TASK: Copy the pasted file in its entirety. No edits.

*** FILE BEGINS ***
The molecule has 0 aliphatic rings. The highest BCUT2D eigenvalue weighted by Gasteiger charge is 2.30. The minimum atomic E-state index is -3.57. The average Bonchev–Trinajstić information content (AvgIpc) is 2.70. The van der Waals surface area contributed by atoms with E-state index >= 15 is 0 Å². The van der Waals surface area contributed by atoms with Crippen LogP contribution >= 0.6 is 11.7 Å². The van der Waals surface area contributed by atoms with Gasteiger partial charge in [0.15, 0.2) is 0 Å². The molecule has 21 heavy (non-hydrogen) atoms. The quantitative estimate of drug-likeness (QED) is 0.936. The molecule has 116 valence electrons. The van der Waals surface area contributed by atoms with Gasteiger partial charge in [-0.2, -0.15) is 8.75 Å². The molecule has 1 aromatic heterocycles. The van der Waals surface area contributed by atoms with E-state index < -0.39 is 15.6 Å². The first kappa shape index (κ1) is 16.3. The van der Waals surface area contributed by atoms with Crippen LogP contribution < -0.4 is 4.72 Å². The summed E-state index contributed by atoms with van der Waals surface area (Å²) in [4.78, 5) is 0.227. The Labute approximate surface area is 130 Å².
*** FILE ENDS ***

The molecule has 0 aliphatic rings. The highest BCUT2D eigenvalue weighted by Gasteiger charge is 2.30. The minimum atomic E-state index is -3.57. The average Bonchev–Trinajstić information content (AvgIpc) is 2.70. The van der Waals surface area contributed by atoms with E-state index >= 15 is 0 Å². The van der Waals surface area contributed by atoms with Crippen LogP contribution >= 0.6 is 11.7 Å². The van der Waals surface area contributed by atoms with Gasteiger partial charge in [0.15, 0.2) is 0 Å². The molecule has 21 heavy (non-hydrogen) atoms. The quantitative estimate of drug-likeness (QED) is 0.936. The molecule has 116 valence electrons. The van der Waals surface area contributed by atoms with Gasteiger partial charge in [-0.2, -0.15) is 8.75 Å². The molecule has 1 aromatic heterocycles. The van der Waals surface area contributed by atoms with E-state index < -0.39 is 15.6 Å². The first kappa shape index (κ1) is 16.3. The van der Waals surface area contributed by atoms with Crippen LogP contribution < -0.4 is 4.72 Å². The summed E-state index contributed by atoms with van der Waals surface area (Å²) in [4.78, 5) is 0.227. The Labute approximate surface area is 130 Å².